Donald Trump

Maryland Pastor Speaks Up on Reported Trump Comments With VP in Attendance

A Maryland pastor spent his Sunday sermon addressing President Donald Trump's comments about immigrants from Haiti and Africa that reportedly contained profane language.

The Rev. Maurice Watson got a standing ovation during his sermon at the Metropolitan Baptist Church in Largo, Maryland. It was a topic undoubtedly addressed in many churches on the day before the Martin Luther King Jr. holiday, but on Sunday, Watson had Vice President Mike Pence sitting in his congregation.

Watson said the vice president’s office called him earlier to let him know about Pence’s visit.

“I felt I needed to speak up, and I would have spoken up regardless to whether the vice president came or not,” Watson said. “It wasn't about his being there. This was about trying to be a responsible pastor to speak up for God's people.”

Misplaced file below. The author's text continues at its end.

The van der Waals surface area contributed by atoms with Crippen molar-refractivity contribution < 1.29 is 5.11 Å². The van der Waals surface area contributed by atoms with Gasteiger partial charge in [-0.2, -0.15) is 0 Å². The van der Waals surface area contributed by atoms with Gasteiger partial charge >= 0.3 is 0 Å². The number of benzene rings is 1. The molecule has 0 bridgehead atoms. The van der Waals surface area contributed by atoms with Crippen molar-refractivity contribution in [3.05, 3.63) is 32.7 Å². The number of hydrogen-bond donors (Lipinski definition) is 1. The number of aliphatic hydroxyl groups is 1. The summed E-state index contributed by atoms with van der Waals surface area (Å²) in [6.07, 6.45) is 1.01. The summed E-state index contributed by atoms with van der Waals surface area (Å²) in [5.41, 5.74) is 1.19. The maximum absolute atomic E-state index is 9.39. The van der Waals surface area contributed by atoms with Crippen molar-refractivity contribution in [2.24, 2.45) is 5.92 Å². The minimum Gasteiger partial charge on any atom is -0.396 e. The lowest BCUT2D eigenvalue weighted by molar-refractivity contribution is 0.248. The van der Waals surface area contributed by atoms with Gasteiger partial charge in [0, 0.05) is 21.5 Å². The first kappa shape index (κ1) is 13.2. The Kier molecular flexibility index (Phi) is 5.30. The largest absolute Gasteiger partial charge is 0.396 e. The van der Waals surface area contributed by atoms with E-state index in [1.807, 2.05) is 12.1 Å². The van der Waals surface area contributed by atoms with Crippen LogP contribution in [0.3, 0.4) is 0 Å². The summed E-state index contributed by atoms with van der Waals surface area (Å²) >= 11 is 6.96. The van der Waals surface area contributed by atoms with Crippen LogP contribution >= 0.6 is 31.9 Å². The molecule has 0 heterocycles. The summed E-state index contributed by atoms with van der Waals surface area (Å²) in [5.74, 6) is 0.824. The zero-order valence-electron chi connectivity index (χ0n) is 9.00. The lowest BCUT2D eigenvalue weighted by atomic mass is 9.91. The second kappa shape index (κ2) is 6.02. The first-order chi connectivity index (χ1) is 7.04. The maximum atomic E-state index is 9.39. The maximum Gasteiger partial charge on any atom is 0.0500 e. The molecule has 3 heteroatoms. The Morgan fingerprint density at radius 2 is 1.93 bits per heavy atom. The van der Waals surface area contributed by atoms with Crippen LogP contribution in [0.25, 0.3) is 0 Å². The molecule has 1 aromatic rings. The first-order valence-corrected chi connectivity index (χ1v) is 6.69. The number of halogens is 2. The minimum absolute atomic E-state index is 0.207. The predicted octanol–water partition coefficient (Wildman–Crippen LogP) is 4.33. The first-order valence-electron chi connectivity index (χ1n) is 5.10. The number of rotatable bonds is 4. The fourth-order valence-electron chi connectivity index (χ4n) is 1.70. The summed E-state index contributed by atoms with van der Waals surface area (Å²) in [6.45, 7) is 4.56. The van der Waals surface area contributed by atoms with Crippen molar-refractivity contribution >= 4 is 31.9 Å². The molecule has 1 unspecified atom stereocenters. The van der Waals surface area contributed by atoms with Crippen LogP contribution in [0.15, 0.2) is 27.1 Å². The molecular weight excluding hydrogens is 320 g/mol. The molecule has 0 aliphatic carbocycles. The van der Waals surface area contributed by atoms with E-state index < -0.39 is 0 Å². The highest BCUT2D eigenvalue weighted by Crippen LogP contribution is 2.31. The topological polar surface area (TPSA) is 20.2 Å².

Watson said there are members of his church who are from Africa and Haiti. The president was accused of using “s---hole” to describe African countries during an immigration meeting with a bipartisan group of six senators. The president, in the meeting, also reportedly questioned the need to admit more Haitians to the U.S.

The pastor called the reported comments “dehumanizing” but he said he wasn’t directing his sermon specifically at the vice president.

“I did not look at him while speaking,” Watson said. “I wanted to keep my focus on speaking to my people, because it wasn't a personal attack. I wasn't trying to personally go after the vice president.”

On Monday, the White House confirmed Pence attended the service but did not characterize his reaction to the sermon.

“Yes, the VP attended the service yesterday with the Second Lady and Secretary Perdue,” according to a statement from an official with the vice president’s office. “He was welcomed by the Pastor and the congregation received him with open arms. The VP and Second Lady went from church to lay a wreath at the MLK monument.”

Watson said under similar circumstances, he would do the same sermon again.

“If I had to do it 100 times again, I would do it, because it is right,” he said.

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